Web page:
Teeth bared, the brindle fur went spiky on the back of his neck. He loped toward me, barking hostility. Face to face. No way around. Aggression in attack stance at arm’s reach.
One enters cross cultural ministry expecting to experience the new and different. The sheer width and breadth of the unknown had me wrestling with the Lord over our calling, long before we landed. I find I rather enjoy knowing how to do things well. Embracing God’s plan for our family meant peeling off my pride and independence at a deep level.
Childlike faith is a sweet concept, but sometimes a messy action.
Thumping your face into the glass wall of the language barrier can make your eyes water. Discovering a driving law by getting a traffic ticket is humbling. Ordering seafood pizza and finding curly tentacles on board is surprising (and chewy).
Figuring out how life works in a new country puts you in minor status again. You walk like a child, learning the streets. You talk like a child, learning the vocabulary. You pray like a child, learning to trust.
When we take our Abba Father’s hand in open-hearted faith, he gives us new vistas to understand his glory in.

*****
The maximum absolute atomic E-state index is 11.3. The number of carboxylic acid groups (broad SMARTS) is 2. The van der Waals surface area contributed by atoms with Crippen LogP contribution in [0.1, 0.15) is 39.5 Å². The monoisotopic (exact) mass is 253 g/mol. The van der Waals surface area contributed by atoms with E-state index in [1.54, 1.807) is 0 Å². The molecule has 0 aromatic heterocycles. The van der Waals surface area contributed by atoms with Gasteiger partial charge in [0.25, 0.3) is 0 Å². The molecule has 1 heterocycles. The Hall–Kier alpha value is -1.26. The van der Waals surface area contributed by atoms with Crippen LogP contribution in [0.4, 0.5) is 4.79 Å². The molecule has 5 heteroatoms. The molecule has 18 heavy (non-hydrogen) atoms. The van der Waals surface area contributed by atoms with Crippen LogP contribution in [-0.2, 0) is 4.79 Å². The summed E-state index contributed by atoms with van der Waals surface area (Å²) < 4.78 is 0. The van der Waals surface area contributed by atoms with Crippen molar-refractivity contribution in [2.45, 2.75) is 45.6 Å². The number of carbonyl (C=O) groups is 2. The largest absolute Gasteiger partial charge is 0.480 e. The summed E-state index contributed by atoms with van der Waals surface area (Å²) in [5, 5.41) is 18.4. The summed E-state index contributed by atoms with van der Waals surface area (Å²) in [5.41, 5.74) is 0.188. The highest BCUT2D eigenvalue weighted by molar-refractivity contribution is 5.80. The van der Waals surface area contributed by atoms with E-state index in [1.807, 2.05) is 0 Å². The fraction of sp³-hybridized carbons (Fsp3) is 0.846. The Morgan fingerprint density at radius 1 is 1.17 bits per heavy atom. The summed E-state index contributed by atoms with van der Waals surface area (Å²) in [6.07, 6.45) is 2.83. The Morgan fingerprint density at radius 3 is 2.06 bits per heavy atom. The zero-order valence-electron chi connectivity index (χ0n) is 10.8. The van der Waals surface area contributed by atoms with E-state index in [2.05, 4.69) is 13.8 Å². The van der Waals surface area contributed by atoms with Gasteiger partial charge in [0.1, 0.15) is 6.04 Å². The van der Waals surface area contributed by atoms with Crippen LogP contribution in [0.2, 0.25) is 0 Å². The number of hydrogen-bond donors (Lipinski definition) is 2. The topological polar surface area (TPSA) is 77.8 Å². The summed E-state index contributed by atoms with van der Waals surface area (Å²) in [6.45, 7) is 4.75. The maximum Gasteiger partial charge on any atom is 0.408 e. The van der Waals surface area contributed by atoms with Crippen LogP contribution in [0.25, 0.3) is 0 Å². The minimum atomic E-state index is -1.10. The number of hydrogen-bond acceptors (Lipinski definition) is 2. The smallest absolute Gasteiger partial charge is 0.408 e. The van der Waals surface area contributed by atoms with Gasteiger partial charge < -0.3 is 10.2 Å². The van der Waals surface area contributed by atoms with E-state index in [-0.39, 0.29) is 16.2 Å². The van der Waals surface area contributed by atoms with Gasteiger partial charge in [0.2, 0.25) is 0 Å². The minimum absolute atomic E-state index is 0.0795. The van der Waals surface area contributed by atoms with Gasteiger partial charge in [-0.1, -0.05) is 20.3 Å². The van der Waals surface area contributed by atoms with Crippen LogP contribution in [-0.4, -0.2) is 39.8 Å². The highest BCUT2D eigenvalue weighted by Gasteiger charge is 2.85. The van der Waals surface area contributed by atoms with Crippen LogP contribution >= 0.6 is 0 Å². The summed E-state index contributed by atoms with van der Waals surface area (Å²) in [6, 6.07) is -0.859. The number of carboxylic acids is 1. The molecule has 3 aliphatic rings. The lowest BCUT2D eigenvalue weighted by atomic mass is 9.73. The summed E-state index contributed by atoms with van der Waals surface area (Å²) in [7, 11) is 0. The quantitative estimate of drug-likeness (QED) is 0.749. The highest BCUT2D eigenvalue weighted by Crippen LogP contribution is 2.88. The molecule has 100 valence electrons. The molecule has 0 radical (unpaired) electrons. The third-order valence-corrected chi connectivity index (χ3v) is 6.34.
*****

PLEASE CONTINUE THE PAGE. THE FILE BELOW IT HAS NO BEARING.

So when this muscular bundle of canine fury parked himself in my path declaring, “You shall not pass,” I stopped dead away.
I thought about our last encounter, where I had picked up a stone to throw. Some dogs skitter away at that tactic. This one had responded like an MMA fighter yelling, “Bring it!” Thankfully, the owner had heard the commotion and wrestled said beast back behind their home gate.
With a chance to start fresh, I looked at warm brown fur and amber eyes. I spoke calmly that he was okay. I wasn’t going to hurt him or the home he was protecting. As I set the tone of reassurance, I saw ears relax and hackles smooth. He sniffed my hand. Not only did I avoid battle, I made a friend.
Lots of dogs wander the streets of this country. Learning to watch body language and diffuse tension is a skill I never expected to grow out on my morning run. The locals often walk with a stick, ready to swing. I respect that sometimes defense is necessary. Not every puppy responds to social graces.
I see myself in those golden eyes, though. I can be all too willing to narrow my gaze when someone barks back at my sharpness. I am grateful to find safety and reassurance when I’m frazzled. At the heart of things, I want to make friends.
Each day, this land of “new and different” gives me a fresh opportunity to expand my vocabulary in the way of care and connection. Octopus on pizza may not be your thing. You may walk easier with a stick handy for growling dogs.
But love goes well on everything.
We know how much God loves us, and we have put our trust in his love. God is love, and all who live in love live in God, and God lives in them. And as we live in God, our love grows more perfect.
We love each other because he loved us first.
1 John 4: 16, 17a, 19 NLT